Gold Occurrences in New York State

Although gold is known to occur in New York State a law dating back to the birth of the United States in 1776 dictates that any gold found in the state will remain the property of the State of New York. The effect of this law that is still on the books has acted as a damper on any efforts to find gold. Even if you were to find gold in your own backyard if you read the fine print on your deed you will find that gold does not belong to you but to the state. Efforts are now being made to change that law to date it is still in effect. Not only gold is affected by this law, but so is silver. Plainly the law says all gold and silver deposits found in New York will remain the property of the state. This law has been amended several times over the years allowing the finder of a gold deposit a period of several years to work his claim.

This is what gold looks like in the form of the Latrobe Nugget on display in the London Natural History Museum.
Photo by Gump Stump

Looking at a geological map of New York State it is easy to see that there are several environments in the state that are likely to contain both lode and placer gold. Probably the most likely place where you can find lode gold is in the Adirondacks, and the second most likely place is in the Hudson Highlands, and strangely enough right in New York City. These are areas in New York State where the bedrock is made up of crystalline rocks that may, or may not be the host for gold.

There is a lineation associated with the west bank of the Hudson River called Logan's line that marks the westernmost part of the Taconic orogeny. Anywhere to the east of this line it may be possible to find gold especially in the quartz veins found in the Slate belt of eastern New York along the border with New England.

This is how you pan for gold.  USGS

Two of the counties gathering attention are Columbia and Saratoga counties. Although the particulars of these deposits are not clear from examining the geology found in those counties it is apparent they are probably lode deposits.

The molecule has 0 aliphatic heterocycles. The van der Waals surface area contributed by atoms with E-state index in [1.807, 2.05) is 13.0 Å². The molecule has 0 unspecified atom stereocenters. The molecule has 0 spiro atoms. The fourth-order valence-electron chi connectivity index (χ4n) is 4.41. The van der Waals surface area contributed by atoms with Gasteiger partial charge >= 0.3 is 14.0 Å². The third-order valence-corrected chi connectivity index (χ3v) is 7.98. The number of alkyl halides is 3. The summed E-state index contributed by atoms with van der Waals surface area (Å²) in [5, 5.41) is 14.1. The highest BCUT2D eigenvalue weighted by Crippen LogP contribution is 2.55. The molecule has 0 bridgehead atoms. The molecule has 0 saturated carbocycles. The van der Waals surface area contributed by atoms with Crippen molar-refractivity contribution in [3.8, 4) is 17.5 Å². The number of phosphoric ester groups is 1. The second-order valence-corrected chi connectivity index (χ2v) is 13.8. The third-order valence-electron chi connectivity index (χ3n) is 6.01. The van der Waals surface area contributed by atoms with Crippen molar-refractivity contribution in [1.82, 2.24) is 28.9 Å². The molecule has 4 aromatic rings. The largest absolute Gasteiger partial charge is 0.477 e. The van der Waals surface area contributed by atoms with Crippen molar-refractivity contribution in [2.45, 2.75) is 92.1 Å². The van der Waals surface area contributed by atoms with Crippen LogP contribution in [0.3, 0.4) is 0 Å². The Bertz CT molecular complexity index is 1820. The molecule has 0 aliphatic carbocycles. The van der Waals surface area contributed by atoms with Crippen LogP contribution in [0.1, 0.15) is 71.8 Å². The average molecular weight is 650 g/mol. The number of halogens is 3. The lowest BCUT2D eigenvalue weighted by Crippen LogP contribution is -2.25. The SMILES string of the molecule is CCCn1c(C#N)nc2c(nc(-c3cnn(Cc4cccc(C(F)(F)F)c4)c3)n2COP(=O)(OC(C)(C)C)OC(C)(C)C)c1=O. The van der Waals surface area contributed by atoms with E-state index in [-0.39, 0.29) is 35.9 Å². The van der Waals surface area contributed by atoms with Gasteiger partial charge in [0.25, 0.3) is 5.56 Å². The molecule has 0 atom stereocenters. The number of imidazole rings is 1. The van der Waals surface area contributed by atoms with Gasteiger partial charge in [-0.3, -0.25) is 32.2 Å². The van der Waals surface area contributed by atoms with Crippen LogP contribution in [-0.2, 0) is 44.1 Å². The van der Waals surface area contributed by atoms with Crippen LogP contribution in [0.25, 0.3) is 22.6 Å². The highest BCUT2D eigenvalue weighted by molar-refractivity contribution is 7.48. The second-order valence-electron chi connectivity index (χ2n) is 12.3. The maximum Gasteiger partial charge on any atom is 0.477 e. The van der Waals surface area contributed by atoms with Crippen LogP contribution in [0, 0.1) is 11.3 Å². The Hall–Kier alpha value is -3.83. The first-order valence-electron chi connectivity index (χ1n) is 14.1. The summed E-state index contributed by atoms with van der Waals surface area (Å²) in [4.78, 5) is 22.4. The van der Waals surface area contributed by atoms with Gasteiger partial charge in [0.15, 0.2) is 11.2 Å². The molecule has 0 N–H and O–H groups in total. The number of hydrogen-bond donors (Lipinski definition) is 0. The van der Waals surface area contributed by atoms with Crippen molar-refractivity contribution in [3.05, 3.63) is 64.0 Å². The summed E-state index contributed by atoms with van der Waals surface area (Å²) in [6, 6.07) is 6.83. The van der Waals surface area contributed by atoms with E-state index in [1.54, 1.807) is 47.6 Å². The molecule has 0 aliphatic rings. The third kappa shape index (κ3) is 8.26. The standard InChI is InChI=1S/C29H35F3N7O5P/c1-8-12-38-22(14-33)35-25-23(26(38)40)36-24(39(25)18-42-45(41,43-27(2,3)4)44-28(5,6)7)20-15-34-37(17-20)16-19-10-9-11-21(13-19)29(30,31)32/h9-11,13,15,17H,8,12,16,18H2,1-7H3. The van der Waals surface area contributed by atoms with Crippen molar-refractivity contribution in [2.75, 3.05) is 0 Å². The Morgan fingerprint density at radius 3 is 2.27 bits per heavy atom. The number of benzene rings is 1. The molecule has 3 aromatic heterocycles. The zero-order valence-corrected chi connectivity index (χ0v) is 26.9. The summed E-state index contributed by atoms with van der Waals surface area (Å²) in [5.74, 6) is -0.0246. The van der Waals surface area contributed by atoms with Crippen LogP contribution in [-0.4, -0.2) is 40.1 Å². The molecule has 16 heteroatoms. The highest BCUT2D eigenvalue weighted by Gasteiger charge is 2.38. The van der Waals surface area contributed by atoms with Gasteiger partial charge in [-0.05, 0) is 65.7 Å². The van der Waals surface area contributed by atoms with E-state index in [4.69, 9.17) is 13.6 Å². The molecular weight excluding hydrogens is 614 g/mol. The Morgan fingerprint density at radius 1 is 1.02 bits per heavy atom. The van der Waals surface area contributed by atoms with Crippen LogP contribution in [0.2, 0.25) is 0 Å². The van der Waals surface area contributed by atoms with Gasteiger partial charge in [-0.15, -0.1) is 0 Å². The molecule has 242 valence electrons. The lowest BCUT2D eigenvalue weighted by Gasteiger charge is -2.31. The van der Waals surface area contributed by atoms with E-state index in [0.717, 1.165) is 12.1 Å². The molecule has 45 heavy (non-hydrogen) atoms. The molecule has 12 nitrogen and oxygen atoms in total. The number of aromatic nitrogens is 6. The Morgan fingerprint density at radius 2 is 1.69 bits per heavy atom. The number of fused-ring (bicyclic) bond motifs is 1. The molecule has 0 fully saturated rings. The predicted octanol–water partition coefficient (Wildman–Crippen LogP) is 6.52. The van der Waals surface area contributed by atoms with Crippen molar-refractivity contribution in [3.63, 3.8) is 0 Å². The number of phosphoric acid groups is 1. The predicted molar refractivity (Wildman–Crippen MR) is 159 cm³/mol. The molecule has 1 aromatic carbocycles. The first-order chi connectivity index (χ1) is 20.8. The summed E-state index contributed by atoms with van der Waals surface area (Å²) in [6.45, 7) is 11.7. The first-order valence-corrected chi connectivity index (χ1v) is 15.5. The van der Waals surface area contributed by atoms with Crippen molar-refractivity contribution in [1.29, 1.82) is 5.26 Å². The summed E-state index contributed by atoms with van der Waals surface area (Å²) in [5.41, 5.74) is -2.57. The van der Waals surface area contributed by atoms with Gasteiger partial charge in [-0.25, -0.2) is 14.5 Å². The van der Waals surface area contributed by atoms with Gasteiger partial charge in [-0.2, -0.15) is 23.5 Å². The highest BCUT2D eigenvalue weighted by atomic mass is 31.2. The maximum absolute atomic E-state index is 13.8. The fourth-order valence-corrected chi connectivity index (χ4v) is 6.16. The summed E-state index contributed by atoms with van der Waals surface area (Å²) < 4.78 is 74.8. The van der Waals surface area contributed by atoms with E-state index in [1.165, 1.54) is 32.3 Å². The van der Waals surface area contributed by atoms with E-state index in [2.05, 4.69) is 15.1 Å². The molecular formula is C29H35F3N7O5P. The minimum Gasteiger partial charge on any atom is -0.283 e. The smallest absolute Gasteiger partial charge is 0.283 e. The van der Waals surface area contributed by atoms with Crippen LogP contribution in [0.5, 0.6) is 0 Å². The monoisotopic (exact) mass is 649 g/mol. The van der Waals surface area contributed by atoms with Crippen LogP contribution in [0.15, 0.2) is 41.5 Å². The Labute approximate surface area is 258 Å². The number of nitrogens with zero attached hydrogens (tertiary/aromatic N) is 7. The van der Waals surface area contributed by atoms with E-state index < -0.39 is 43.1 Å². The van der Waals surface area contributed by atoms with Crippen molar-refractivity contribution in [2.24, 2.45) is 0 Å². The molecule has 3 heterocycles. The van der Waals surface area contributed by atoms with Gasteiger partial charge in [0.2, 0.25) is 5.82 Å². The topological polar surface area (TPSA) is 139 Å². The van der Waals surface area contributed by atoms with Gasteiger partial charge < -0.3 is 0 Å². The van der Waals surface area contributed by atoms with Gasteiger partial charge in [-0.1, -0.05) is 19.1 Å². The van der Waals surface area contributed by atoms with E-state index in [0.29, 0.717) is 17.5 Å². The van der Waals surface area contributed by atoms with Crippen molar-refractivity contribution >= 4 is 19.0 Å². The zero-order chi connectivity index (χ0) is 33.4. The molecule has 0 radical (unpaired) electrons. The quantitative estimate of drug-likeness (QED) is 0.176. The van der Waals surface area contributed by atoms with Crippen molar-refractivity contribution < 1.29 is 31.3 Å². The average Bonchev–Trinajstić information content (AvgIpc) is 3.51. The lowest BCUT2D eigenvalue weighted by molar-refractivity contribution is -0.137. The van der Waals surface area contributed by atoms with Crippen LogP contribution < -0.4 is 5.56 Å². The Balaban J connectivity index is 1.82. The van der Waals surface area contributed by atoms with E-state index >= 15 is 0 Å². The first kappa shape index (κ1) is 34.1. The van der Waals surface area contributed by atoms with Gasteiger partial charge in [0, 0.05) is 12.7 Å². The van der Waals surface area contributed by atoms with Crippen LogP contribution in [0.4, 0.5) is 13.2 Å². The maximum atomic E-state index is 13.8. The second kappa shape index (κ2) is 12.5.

Another potential source for gold is found in the conglomerate of both the Schwangunks and Catskills where it was weathered out of high mountain ranges that light to the east. The rocks that are found in the Schwangunks were deposited in the Queenstown Delta, and the conglomerates that are found in the Catskills were eroded from another later mountain range that light even further east. These ancient conglomerates could be the host of fossilized placer deposits similar to the Witwatersrand Reef in South Africa, the world's largest deposits of gold.

It may look like Manhattan, but there is likely to be gold under its streets.
Wikimedia Commons

There is likely to be gold found in placer deposits across the length and width of New York that were brought down by the action of continental glaciers in at least three glaciations in the past 1 million years. Immediately to the north of New York State lies the Abitibi Gold Belt of Québec and Ontario. This extends for over 500 miles from Wawa, Ontario to Val ‘Dor, Québec. The scouring action of the glacier removed any gold that was loose in the soil of these provinces and took it south to be deposited across the width of New York State.

Just to the north of the Pennsylvania State line is the terminal moraine of the last glacier. This is an area that would be no doubt be good for prospecting in the many streams and rivers that cut through the glacial deposits. The action of running water would tend to concentrate any gold that was deposited in this area by the melting of the glaciers.

The plunge pool under Niagara Falls probably contains gold if you can find a way to get it!
Wikimedia Commons

The other big terminal moraine in the state is Long Island, there is the possibility that a small amount of gold was brought down from New England by the glaciers forming deposits in the sand and gravel.

Although you may not get rich hunting for gold in New York State at least there is enough that may be found to at least see what it looks like. Maybe someday the state assembly will change the law about the possession of gold to where the average New Yorker will be able to keep any gold that he finds.